But it could. U.S. Special Operations Forces, especially U.S. Army Green Berets, were originally conceived with the intent of training and organizing indigenous troops to become a competent and coherent fighting force to engage in unconventional warfare or to train allied government troops in Foreign Internal Defense or counter-insurgency missions. Building an effective fighting force can hardly be done solely in a theoretical, classroom environment, and even field training under simulated fighting conditions is no substitute for real combat. Special Operations Forces often provide theoretical instruction, followed by field training, and progressing into leading, advising and evaluating performance in combat operations when necessary. If U.S. military advisers are deployed to Iraq, they will likely be Special Operations Forces who possess language and cultural skills and years of previous experience on the ground in Iraq. Anonymous U.S. officials have said the Pentagon would ask for U.S. Special Operations Forces to be on the ground in order to support advisory and intelligence operations there.
The U.S. has already invested billions of dollars, scores of American lives, and six years into training and equipping Iraqi government troops. That is more years of U.S. military training and experience than I had when I first deployed to Iraq myself in 2003. The Iraqi military has been engaged in a counterinsurgency battle on their home turf for years so are not novices to combat. They have already been trained by U.S. advisors. Difficulties in agreeing to an acceptable SOFA agreement with Iraqi Prime Minister Nuri al-Maliki are the reason there has been no U.S. military advisory presence in Iraq since 2012. Now al-Maliki and the Iraqi government want U.S. forces to return.
There is a historical danger a renewed U.S. military advisory mission in Iraq could creep from helping Iraq to help itself into doing it for them. The U.S. may launch airstrikes against ISIS forces—something President Obama has announced he is considering—but they could not do so effectively without trained American controllers on the front lines, which would necessarily place them ‘in combat’—something the President has promised not to do. During the 2011 NATO intervention in Libya, President Obama promised there would be no U.S. presence on the ground and that the U.S. would take a backseat to its European allies. Behind the scenes, paramilitary forces from U.S. intelligence were indeed on the ground in Libya and the U.S. military played a much larger role than was publicly acknowledged.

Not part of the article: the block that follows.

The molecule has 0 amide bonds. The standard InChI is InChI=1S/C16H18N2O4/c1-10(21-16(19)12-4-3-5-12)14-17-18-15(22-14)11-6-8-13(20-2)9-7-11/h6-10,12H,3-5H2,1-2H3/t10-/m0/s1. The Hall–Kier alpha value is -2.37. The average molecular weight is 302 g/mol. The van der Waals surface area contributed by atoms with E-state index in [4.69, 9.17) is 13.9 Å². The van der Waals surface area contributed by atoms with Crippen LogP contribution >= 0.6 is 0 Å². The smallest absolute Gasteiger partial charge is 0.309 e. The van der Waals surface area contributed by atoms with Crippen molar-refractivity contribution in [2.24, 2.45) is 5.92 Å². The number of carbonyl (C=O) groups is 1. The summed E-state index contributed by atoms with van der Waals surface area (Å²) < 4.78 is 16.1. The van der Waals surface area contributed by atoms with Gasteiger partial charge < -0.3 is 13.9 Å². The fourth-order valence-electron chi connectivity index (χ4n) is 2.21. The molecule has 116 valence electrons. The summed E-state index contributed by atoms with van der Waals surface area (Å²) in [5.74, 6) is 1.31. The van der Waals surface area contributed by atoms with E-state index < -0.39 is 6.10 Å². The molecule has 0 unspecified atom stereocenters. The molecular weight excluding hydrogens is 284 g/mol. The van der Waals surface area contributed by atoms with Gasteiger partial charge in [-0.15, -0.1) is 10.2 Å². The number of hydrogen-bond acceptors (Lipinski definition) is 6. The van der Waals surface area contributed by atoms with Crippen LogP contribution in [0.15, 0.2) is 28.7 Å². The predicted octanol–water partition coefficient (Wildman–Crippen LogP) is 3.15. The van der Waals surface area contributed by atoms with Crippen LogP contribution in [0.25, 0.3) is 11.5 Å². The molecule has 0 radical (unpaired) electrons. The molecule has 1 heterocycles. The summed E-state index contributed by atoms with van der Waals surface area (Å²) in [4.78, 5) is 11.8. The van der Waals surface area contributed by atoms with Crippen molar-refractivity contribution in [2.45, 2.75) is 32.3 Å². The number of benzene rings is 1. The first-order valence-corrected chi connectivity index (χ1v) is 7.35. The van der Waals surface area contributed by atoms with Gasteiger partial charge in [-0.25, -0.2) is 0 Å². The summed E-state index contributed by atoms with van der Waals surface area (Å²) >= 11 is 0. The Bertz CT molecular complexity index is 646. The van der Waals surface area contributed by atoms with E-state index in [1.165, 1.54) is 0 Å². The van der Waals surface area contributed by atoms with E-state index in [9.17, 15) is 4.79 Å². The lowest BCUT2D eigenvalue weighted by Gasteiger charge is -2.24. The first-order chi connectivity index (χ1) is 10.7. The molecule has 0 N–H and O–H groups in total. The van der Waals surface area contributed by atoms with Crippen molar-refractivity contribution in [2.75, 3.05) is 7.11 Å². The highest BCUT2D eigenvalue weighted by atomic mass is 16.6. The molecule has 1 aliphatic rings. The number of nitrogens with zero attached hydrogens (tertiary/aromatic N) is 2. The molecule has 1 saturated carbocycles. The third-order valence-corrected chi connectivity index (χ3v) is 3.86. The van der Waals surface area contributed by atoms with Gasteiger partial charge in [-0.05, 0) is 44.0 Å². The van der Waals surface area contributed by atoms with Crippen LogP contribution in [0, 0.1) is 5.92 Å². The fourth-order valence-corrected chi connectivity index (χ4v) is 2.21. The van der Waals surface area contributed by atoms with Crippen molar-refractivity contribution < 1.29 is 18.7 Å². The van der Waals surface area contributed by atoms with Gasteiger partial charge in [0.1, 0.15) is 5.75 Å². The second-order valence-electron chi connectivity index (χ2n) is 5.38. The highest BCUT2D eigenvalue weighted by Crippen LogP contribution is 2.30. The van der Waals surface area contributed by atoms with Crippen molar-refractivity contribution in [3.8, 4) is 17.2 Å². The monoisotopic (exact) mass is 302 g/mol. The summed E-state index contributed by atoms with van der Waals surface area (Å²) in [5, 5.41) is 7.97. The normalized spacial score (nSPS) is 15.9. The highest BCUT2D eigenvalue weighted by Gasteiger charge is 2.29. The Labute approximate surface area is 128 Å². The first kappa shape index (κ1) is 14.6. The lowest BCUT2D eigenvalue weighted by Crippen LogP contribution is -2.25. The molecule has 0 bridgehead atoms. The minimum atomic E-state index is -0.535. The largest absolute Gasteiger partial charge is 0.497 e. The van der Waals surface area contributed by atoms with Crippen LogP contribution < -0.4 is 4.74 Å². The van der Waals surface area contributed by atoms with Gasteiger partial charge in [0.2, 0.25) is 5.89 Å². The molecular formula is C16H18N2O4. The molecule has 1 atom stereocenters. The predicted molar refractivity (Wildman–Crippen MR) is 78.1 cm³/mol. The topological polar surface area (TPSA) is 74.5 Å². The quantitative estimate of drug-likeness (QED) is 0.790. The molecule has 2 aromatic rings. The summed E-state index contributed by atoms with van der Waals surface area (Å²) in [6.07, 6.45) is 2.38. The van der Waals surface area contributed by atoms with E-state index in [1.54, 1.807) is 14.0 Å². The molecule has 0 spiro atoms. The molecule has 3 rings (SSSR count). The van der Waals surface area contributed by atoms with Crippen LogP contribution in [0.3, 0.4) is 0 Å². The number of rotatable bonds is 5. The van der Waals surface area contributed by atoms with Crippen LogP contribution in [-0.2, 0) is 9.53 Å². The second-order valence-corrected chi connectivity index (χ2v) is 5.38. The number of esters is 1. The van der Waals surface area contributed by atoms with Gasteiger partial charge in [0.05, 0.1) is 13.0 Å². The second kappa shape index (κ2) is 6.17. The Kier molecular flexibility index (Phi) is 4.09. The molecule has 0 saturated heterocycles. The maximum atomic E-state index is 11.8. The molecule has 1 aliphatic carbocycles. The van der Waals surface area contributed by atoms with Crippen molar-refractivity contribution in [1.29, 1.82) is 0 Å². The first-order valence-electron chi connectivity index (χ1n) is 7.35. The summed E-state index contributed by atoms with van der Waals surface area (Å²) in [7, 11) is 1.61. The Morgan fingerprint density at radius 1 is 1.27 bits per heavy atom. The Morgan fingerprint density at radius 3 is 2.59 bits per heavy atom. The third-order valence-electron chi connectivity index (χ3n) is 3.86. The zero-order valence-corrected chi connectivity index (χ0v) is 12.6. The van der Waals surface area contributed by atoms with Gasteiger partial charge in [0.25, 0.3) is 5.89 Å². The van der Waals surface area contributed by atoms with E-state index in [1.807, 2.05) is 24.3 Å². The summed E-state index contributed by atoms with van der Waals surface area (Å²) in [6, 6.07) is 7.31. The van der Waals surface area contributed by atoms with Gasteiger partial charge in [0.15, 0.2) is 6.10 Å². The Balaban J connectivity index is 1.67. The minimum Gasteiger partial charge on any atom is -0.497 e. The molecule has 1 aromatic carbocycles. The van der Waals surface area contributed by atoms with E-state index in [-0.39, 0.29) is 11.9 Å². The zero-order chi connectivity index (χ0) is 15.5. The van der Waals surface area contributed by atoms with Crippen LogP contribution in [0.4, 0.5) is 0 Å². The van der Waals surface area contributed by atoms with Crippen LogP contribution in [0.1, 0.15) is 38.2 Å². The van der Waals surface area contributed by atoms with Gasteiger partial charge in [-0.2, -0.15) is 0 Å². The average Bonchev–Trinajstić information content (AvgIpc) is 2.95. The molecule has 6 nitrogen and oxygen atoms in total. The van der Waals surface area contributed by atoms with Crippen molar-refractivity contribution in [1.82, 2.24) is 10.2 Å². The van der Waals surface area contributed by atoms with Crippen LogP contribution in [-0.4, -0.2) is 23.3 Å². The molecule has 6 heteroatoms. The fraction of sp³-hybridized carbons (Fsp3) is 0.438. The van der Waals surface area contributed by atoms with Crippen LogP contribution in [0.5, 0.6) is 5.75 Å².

JCS Chairman Gen. Martin Dempsey, once in overall charge of the American effort to train police and military forces in Iraq, warned that the U.S. does not have the intelligence capability to effectively lead and target airstrikes against ISIS in Iraq. The Iraqi army was not trained or equipped with communications equipment which would enable them to effectively guide U.S. airstrikes. The U.S. was rightly hesitant to train and equip a foreign military with that capability. Arguably only U.S. boots on the ground—filled by troops trained in combat air control—could make the difference.
In sum, U.S. military advisers have historically been deployed in both combat and non-combat roles. While there is a precedent, it does not necessarily follow that the re-deployment of U.S. military advisers to Iraq will lead to mission creep or putting American troops into combat there again. For the option of U.S. airstrikes being employed against ISIS in Iraq to be effective, however, U.S. controllers would most likely have to be on the ground at the front lines. So how does one definitively determine if U.S. troops are “in combat”? This is probably the question that is easiest answer. Forget what the President, Congress, the lawyers, the experts or the media say on the issue. To quote one of Murphy’s Laws: “If you are being shot at, you are in combat.”
Chris Miller is a U.S. Army veteran and Purple Heart recipient following two tours in Baghdad, Iraq and has worked as a military contractor in the Middle East. His work currently focuses on strategic studies. His interests are CBRN, military and veterans issues, the Cold War, and international security affairs.